Lawyers for Gawker Media filed paperwork for an appeal against Terry Bollea, aka Hulk Hogan, as well as a motion to reverse the $25.1 million in punitive damages awarded to the former wrestler by a St. Petersburg, Fla., jury last month.

Bollea sued the Web site for publishing a clip in 2012 of him having sex with the wife of his then-best friend Todd Clem, known as “Bubba The Love Sponge.” The trial, which took place late last month, ended in a jury awarding Bollea with $115 million in compensatory damages, and $25.1 million in punitive damages. Of the punitive award, $10 million is to come from the pocket of Gawker founder Nick Denton, and $100,000 from then-Gawker editor A.J. Daulerio.

What has followed has been a media tour of sorts for Denton and Bollea, both of whom broadcast their versions of the trial on shows such as “The View,” “CNN Tonight with Don Lemon,” “CNBC’s Squawk Box” and the “Today Show.” For his part, Denton has maintained that Gawker would appeal, suggesting that it was his company’s First Amendment right to publish the leaked tapes, as they were “newsworthy.” Bollea, who claims he did not know he was being filmed, said Gawker violated his right to privacy.

After Gawker filed its motions, a representative from the company said:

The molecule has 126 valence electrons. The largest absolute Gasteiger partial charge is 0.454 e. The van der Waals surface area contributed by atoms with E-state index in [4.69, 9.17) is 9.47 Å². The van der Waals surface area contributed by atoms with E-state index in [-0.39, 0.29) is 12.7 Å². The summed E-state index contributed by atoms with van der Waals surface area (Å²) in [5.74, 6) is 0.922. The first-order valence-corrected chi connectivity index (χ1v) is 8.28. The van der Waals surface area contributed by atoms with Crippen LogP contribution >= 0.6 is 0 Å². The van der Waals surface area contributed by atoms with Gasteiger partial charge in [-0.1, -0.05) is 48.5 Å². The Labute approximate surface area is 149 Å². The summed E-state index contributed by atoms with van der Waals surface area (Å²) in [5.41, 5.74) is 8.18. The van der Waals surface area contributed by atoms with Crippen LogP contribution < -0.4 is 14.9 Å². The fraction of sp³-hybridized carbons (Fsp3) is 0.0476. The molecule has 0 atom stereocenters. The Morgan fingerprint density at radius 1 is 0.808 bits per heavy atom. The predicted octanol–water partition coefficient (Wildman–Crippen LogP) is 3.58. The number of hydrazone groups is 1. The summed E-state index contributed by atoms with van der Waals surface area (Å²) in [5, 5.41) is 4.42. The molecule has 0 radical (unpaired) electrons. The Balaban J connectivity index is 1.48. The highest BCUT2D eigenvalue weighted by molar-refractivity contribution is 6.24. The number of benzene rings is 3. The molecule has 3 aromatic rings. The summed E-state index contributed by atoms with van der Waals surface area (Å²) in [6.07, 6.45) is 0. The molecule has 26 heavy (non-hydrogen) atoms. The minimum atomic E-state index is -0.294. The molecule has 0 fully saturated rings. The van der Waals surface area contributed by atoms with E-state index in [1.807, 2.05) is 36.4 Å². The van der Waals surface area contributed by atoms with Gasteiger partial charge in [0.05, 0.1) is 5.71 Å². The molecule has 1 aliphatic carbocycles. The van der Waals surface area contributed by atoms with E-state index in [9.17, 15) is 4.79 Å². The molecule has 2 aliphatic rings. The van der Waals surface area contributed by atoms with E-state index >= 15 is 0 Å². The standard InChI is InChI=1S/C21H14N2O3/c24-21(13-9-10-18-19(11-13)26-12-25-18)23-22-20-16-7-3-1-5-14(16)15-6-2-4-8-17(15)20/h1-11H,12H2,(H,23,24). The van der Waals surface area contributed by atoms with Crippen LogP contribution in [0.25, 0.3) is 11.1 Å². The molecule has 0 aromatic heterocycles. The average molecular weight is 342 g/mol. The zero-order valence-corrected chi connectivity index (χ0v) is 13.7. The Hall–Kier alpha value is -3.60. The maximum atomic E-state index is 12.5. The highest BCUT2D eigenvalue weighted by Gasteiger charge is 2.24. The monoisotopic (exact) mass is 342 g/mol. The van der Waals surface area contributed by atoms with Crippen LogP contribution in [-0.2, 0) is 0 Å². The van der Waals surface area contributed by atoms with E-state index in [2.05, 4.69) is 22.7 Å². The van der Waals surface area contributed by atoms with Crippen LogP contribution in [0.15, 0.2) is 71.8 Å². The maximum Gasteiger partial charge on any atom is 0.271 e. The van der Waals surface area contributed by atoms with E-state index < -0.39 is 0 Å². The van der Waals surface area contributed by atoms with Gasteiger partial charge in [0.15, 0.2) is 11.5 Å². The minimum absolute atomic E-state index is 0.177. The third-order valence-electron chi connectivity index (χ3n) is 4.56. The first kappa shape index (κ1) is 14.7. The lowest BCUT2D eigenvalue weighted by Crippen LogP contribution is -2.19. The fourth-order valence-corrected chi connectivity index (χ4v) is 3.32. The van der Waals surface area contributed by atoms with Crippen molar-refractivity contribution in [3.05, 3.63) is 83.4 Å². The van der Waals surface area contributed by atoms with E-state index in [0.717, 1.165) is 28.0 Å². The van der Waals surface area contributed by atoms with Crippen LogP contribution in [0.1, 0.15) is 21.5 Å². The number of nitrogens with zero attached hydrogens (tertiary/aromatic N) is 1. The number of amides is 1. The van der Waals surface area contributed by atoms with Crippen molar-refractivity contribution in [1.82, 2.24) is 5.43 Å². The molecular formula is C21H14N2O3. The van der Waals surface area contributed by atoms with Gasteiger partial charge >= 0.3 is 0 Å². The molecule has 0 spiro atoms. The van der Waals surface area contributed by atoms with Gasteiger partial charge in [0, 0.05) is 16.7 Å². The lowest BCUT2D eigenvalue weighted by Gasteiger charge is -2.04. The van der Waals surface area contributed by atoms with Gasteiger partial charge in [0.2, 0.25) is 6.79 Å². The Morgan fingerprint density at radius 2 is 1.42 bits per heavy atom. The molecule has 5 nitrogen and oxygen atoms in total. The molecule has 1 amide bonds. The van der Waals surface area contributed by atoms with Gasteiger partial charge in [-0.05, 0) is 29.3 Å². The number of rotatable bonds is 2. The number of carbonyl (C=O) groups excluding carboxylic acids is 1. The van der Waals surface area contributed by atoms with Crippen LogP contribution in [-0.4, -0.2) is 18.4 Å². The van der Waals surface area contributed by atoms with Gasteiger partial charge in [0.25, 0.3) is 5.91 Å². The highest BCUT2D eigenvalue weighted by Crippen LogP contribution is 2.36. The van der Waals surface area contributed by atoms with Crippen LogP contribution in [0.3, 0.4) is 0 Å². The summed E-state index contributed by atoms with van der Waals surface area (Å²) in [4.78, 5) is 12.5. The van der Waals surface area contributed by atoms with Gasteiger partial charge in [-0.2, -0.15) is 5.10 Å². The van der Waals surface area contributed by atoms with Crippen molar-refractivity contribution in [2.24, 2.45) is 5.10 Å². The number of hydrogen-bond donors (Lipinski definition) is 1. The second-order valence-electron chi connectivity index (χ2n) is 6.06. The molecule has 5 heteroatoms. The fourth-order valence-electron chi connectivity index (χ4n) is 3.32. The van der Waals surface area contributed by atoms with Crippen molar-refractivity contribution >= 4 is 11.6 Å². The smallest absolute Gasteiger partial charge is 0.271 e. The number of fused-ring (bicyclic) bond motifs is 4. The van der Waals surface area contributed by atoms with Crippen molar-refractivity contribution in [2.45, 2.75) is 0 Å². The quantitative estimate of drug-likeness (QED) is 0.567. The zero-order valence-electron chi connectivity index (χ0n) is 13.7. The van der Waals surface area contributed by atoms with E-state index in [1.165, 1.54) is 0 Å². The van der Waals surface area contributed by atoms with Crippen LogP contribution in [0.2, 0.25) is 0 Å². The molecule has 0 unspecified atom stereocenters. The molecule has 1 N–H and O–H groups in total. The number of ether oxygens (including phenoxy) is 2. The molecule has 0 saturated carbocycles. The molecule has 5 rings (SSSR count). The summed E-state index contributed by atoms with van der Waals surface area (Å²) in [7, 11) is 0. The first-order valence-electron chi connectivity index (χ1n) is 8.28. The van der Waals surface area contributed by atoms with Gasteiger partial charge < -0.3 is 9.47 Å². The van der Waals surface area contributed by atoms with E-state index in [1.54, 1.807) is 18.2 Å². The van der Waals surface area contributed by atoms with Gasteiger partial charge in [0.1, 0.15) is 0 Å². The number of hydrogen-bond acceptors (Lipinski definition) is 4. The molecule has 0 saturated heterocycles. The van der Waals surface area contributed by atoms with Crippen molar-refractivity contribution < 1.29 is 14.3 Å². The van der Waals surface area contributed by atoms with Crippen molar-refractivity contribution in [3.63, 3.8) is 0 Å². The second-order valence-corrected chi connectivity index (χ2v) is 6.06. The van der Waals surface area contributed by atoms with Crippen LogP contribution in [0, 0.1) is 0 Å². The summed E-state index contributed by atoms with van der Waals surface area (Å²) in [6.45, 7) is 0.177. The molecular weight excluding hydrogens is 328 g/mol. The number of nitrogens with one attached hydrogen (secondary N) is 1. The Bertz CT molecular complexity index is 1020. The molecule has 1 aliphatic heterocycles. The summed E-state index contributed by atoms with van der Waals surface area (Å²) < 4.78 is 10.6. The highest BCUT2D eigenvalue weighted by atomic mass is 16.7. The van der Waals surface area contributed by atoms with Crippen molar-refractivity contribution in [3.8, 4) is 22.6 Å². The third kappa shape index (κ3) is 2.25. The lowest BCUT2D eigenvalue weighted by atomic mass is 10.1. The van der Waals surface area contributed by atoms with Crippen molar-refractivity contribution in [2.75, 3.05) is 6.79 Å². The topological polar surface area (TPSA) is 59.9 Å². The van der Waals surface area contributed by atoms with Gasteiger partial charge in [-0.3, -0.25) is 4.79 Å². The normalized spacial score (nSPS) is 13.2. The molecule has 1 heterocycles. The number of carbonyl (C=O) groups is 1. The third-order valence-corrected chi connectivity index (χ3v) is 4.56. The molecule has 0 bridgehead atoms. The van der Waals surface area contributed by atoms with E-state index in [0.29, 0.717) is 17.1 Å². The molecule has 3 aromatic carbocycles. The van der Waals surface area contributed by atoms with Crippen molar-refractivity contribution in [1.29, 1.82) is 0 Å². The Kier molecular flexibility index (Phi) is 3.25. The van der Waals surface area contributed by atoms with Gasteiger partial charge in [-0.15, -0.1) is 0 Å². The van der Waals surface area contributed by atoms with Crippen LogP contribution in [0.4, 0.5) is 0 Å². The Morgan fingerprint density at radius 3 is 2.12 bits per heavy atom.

“Gawker is now beginning the process of challenging the jury’s verdict in a trial where key evidence was wrongly withheld and the jury was not properly instructed on the Constitutional standards for newsworthiness. So we expect to be fully vindicated. And even if the verdict were to stand, there is no justification for awarding tens of millions of dollars never seen by victims of death and serious injuries.”

Citing the heavy-handed verdict, an overly “passionate” and “prejudiced” jury and an “improper closing argument,” which “undermined the fairness of the trial,” Gawker asked the court for a new trial.

Lawyers for Gawker also pressed for the court to reverse damages against Denton and Daulerio, specifically. The defense claims that Denton “did not participate in the publication of the sex tape” and that he didn’t have a “culpable state of mind.” The argument was weaker for Daulerio, who lawyers said “thought” the clip was “newsworthy” and potentially a “publicity stunt” in which Bollea was involved.

The defense argued that “even if punitive damages could be charged against Mr. Daulerio and — by extension — Gawker, they certainly could not be charged against Mr. Denton.”

It was revealed during the trial that Denton’s net worth is about $121 million and that Daulerio has nothing but $27,000 in student debt.

In a separate motion requesting a new trial, Gawker’s attorneys seek to reverse the $115 million judgment, which if the Web site is forced to pay, would likely bankrupt the media firm, whose assets amount to $83 million.

“Based on those numbers, any award of punitive damages against any of the defendants would be ruinous in light of the compensatory damages already awarded,” court papers said.